Don’t Miss Our Next Cryptoparty!

If you weren’t able to attend the Cryptoparty we held this month, you missed out on a lot of tools and knowledge you need in order to operate in the cyber world as part of the partisan resistance. Never fear—we’re looking to hold another one after the first of the year. They’re completely free, with food, drinks, and excellent networking and discussion, all in a very casual and laid-back environment—and they only last a few hours. In short, you have nothing to lose by attending, and everything to gain.

If you weren’t able to attend the Cryptoparty we held this month, you missed out on a lot of tools and knowledge you need in order to operate in the cyber world as part of the partisan resistance. Never fear—we’re looking to hold another one after the first of the year. They’re completely free, with food, drinks, and excellent networking and discussion, all in a very casual and laid-back environment—and they only last a few hours. In short, you have nothing to lose by attending, and everything to gain.

At the last Cryptoparty, we went over some of the beginning steps to protecting yourself, your identity, your group, and your communications. We’ll be going over some of the same in the next one, but we’ll also be expanding that and dealing with more topics. If you attend the next one, here’s what you’ll be learning:

  • What the Tor Browser is, why you need it, and some of the more interesting links on the dark web for patriots. We’ll help you get it installed, configured, and set you up with some starter links and tools.
  • What i2p is, and how it can offer you more resources on the dark web. We’ll help you get this installed and running as well.
  • Communication channels on the dark web. You’ll leave with some new ways to communicate a little more under the radar.
  • What a live operating system is, and how it can protect you. Bring a flash drive, and leave with a fully-functioning live TAILS distribution.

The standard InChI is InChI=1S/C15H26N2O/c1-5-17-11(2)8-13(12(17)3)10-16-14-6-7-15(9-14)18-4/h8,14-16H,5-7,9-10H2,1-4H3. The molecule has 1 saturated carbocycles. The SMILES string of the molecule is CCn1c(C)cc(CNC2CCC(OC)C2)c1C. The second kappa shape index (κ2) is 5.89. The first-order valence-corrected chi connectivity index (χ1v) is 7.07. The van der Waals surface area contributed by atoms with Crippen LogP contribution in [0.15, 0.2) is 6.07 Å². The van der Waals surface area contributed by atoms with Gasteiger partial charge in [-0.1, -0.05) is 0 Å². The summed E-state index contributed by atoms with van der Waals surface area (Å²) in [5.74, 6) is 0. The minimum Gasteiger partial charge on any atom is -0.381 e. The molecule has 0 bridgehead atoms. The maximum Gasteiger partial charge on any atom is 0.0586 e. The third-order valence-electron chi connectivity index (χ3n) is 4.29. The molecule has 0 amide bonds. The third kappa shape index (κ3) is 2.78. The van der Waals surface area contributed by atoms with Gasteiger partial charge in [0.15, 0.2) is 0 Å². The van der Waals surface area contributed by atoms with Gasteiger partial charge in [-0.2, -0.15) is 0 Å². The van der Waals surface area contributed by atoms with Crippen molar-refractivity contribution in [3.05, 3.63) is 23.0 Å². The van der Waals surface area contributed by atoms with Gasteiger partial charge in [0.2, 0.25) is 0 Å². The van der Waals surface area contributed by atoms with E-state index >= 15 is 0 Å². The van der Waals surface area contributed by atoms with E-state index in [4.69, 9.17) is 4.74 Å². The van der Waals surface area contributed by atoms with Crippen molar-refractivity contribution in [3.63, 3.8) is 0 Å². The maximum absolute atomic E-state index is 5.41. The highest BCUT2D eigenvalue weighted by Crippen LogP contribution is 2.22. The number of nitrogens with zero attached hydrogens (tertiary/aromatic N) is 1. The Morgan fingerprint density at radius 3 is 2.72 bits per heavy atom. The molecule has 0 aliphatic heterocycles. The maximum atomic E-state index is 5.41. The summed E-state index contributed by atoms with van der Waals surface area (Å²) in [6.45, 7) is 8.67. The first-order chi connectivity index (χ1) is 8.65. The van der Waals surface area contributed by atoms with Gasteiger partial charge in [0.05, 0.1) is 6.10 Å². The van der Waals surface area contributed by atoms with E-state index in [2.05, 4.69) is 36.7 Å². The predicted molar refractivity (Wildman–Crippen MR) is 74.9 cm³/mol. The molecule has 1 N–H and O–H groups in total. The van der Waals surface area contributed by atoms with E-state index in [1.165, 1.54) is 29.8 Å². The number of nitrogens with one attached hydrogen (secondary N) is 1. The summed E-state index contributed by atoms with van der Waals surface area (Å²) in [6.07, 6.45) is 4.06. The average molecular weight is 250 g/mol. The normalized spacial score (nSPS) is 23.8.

• How to “disconnect” from the surveillance state as much as possible
  • How to encrypt emails. You’ll leave with a set of GPG keys…and the keys of some new contacts.
  • How to choose a VPN, email provider, and other tools.
  • Open source alternatives to the bloated, spying software you’ve been using all your life.
  • How to make your mobile device more secure.
  • MUCH more.

You owe it to yourself and to the people you work with to attend. Cryptoparties are designed for people to ask questions, to openly discuss concerns and ideas. Bring your questions, your laptops, your flash drives and external hard drives. You’ll leave with a whole host of new tools and tricks, and a lot more knowledge that will help you in your operations.

If you’re interest in attending our next Cryptoparty, email us! If you’ve got an area of expertise and are willing to share your knowledge with the group, let us know.

Don’t Use Web-Based Email Search Services for OSINT Unless…

We often use web-based email search to find information about an email address, and in some cases, to find out information about who that email address communicates with. For those of us performing open source intelligence (OSINT) research for our various groups and personal vetting, email search is pretty important. Two of the most known web-based email search services are Reverse Genie and Email Sherlock.

While the services do provide information you need about an email address, it also notifies the owner of the email address that someone in your geographical area performed that search, and gives them a copy of the information it provided to you. This compromises your research and possibly your identity, especially if the target is aware that they’re on your radar in the first place.

Obviously, having your target notified that you’ve done a search on their email address defeats many purposes.

(For a general explanation of OSINT and some of the tools available, you can start here with this paper. There are MANY more resources on the web, including here at TOWR.)

You might be asking “Well, what am I supposed to use then?” There are a few things you can try; we aren’t saying stop performing email searches. Some of the issues could possibly be averted by using a VPN for all OSINT research—and not using that same VPN server again or for anything else (there are a host of VPN servers out there, even if you stick with only one provider). Using the Tor Browser is also a common-sense given. In addition, I’d recommend doing your OSINT research from a public wifi not in your immediate area. We all love doing our work while in comfy pants and our own recliner, but doing things right is far more important than doing them conveniently.

Whatever you do, don’t stop vetting your people—and by vetting I don’t mean “checking their Facebook profile to see what they post about and if you have mutual friends.” Keep in mind that there are currently known federal agents and informants that have mutual friends with you…and might even be friends with you themselves….collecting everything you post. Remember: it only takes one mistake to compromise your entire group.

If you’d be interested in a one-day class on how to vet your people and tighten your contact networks, contact us at TOWR@whiterose.us.